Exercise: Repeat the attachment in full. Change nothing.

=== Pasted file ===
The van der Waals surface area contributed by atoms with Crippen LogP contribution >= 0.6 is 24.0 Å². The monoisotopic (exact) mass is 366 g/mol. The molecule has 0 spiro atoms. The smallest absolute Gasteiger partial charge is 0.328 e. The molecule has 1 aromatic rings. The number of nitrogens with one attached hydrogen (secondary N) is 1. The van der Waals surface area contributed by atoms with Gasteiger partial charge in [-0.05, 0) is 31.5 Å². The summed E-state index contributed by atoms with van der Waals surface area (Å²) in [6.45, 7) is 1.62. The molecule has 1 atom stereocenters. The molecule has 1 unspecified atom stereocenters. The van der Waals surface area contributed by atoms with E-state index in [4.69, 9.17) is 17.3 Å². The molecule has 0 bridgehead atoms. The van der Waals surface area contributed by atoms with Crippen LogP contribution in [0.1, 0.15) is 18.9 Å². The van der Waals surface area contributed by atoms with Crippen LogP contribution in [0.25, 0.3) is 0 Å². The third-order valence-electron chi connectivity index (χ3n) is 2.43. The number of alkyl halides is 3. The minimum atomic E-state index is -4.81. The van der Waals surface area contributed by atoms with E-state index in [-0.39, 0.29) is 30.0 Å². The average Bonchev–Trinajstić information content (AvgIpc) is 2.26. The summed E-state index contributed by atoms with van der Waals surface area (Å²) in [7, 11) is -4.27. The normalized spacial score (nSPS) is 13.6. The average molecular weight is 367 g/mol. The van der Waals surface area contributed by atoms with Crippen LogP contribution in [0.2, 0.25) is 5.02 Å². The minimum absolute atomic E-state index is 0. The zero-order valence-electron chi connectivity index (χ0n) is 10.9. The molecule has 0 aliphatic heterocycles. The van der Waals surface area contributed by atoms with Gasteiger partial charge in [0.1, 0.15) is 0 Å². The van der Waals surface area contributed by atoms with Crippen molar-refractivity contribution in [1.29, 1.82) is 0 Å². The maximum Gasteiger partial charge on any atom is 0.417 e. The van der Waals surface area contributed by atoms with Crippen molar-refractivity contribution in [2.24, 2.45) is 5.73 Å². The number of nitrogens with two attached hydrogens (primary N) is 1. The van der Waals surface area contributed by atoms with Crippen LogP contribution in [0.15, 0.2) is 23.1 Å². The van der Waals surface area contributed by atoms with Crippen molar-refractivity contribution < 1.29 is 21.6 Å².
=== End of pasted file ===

The van der Waals surface area contributed by atoms with Crippen LogP contribution >= 0.6 is 24.0 Å². The monoisotopic (exact) mass is 366 g/mol. The molecule has 0 spiro atoms. The smallest absolute Gasteiger partial charge is 0.328 e. The molecule has 1 aromatic rings. The number of nitrogens with one attached hydrogen (secondary N) is 1. The van der Waals surface area contributed by atoms with Gasteiger partial charge in [-0.05, 0) is 31.5 Å². The summed E-state index contributed by atoms with van der Waals surface area (Å²) in [6.45, 7) is 1.62. The molecule has 1 atom stereocenters. The molecule has 1 unspecified atom stereocenters. The van der Waals surface area contributed by atoms with E-state index in [4.69, 9.17) is 17.3 Å². The molecule has 0 bridgehead atoms. The van der Waals surface area contributed by atoms with Crippen LogP contribution in [0.1, 0.15) is 18.9 Å². The van der Waals surface area contributed by atoms with Crippen LogP contribution in [0.25, 0.3) is 0 Å². The third-order valence-electron chi connectivity index (χ3n) is 2.43. The number of alkyl halides is 3. The minimum atomic E-state index is -4.81. The van der Waals surface area contributed by atoms with E-state index in [-0.39, 0.29) is 30.0 Å². The average Bonchev–Trinajstić information content (AvgIpc) is 2.26. The summed E-state index contributed by atoms with van der Waals surface area (Å²) in [7, 11) is -4.27. The normalized spacial score (nSPS) is 13.6. The average molecular weight is 367 g/mol. The van der Waals surface area contributed by atoms with Crippen LogP contribution in [0.2, 0.25) is 5.02 Å². The minimum absolute atomic E-state index is 0. The zero-order valence-electron chi connectivity index (χ0n) is 10.9. The molecule has 0 aliphatic heterocycles. The van der Waals surface area contributed by atoms with Gasteiger partial charge in [0.1, 0.15) is 0 Å². The van der Waals surface area contributed by atoms with Crippen molar-refractivity contribution in [1.29, 1.82) is 0 Å². The maximum Gasteiger partial charge on any atom is 0.417 e. The van der Waals surface area contributed by atoms with Crippen molar-refractivity contribution in [2.24, 2.45) is 5.73 Å². The number of nitrogens with two attached hydrogens (primary N) is 1. The van der Waals surface area contributed by atoms with Crippen LogP contribution in [0.15, 0.2) is 23.1 Å². The van der Waals surface area contributed by atoms with Crippen molar-refractivity contribution < 1.29 is 21.6 Å².